Several days of googling later, I knew that it was indeed Raynaud’s disease. Google also informed me that there is very little that can be done to fix this problem. There were various mentions of evening primrose oil, vitamin B, and warm compresses. The EPO I was reluctant to try, because I couldn’t find any source that could tell me whether it was safe for breastfeeding mums, whether it has any effect on milk supply, or whether it would affect a tender post-partum uterus. I did briefly try the vitamin B, but it didn’t seem to make much difference. That could be because I struggled to remember to take it though! I didn’t try warm compresses either, because it was fortunately very warm weather anyway, and I was usually snuggled up in bed while feeding anyway. I did discover silk breast pads, and while they were no good for use while I was actively feeding on one side (the other side leaked like a tap), they were much softer and more comfortable to wear in a bra than the disposable ones for between feeds. I also discovered merino wool ones which reviewers said were great for winter, though never actually bought any.

Happily, by about five months in, almost all symptoms of Raynaud’s had gone. My nipples still blanched after a feed (and still do now), but it didn’t hurt any more. From about three months, latching was almost instinctive, and while I still winced occasionally, feeding was not the ordeal it was to begin with. I could finally enjoy the bonding feeling without gritting my teeth or thinking of anything else to take my mind off the pain. Breastfeeding had become for us both a time of peace and healing; if anything upset either of us, it’s a lovely way to take a breather and regroup, as well as give your baby the best nutrition.

As we approach the Muppet’s first birthday (next Friday – I can’t believe it!!), I’m very proud to say we’re still breastfeeding, and I don’t see an end in sight. He’s still having at least eight feeds in 24 hours, though the past few nights he’s slept right through for 9-10 hours! Long may it last! It won’t, I’m sure, but he’s obviously getting enough in the daytime with the solid food he’s eating too. I didn’t start out with any breastfeeding goals and I’m not going to set any now, but if we’re still here in a year’s time, I will count myself very lucky. I’m quite comfortable with the idea of breastfeeding a toddler as and when he needs it, so long may our bliss continue!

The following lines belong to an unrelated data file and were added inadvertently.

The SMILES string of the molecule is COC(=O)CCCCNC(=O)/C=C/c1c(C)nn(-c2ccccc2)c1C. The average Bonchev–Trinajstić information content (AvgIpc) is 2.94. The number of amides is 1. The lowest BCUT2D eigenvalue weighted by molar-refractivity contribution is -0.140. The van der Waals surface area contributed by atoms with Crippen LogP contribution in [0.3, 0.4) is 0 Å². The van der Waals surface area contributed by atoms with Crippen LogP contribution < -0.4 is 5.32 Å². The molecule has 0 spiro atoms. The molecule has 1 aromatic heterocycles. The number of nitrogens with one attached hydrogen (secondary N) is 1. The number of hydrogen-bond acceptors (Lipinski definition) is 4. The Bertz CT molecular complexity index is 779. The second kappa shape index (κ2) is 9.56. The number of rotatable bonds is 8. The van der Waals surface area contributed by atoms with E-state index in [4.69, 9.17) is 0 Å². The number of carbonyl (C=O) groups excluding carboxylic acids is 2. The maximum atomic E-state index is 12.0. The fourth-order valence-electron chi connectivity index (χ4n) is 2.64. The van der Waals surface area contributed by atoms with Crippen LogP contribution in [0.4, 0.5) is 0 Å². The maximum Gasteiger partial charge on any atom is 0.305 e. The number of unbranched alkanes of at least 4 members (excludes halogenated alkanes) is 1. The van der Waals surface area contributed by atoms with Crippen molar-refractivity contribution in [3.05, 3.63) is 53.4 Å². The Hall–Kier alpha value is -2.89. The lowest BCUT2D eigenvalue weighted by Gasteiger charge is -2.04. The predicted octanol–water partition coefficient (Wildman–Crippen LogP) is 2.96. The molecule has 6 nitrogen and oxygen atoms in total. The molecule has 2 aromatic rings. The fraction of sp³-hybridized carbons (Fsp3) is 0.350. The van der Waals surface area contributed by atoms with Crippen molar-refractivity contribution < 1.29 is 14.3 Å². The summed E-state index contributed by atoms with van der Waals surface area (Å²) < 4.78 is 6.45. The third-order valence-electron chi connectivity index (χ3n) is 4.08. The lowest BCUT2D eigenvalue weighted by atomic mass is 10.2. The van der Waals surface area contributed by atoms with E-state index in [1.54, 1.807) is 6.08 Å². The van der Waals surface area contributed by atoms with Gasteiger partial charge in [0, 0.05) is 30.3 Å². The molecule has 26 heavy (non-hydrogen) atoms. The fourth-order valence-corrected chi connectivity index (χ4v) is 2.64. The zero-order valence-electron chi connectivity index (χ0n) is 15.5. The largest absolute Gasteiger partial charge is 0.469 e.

Happening now…


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Making — sense of work, ready to start ordering samples for 2015
Loving — the warmer weather, even if it’s overcast, at least I’m not (generally) shivering
Reading — lots of inspiring blogs (see the list in my sidebar)
Liking — Gap bras – soooo comfy yet pretty and flattering
Sewing — poppers and ribbon onto above bras to make them nursing bras
Drinking — Heston’s spiced mulled cider (doesn’t seem to be online, so apology for no link)
Wanting — time and space to do more artwork
Looking — through old Christmas editions of interiors and homes magazines for work inspiration
Needing — a bit more sleep
Playing — with a lot of clothes pegs at the moment!
Wasting — time finding ideas and inspiration on Pinterest (maybe not such a waste!)
Wishing — teething wasn’t such a painful process
Enjoying — posting photos on Instagram again (see sidebar for my latest)
Waiting — for my studio to be built
Marvelling — at the Muppet’s astonishing achievements. Yesterday, conversational babbling to himself while playing, with all sorts of noises, and crawling (slithering!) backwards today on the lawn!
Hoping — to get a bit more writing and blogging done soon
Wondering — if my eBay bargains will arrive in the post tomorrow
Smelling — the beautiful roses and philadelphus in our garden
Noticing — just how long my hair is now
Wearing — maxi skirts
Knowing — I can get more done in a day if I just try try try…
Dreaming — recently about university years, and strangely missing them, while being glad they’re over
Feeling — lucky to be where I am in life
Giggling — at baby antics: who knew making the bed could be so hilarious?

Linking: with Keira at A Pretty Penny whose list inspired mine


Cloth Nappy Review


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We’ve been trying since the Muppet was born to get around to using cloth nappies. We knew that our local council has a Real Nappy Project which encourages families to use cloth nappies to reduce landfill waste. They also have a money-back offer so that when you spend a certain amount on cloth nappies, you get £30 back – that was a definite incentive!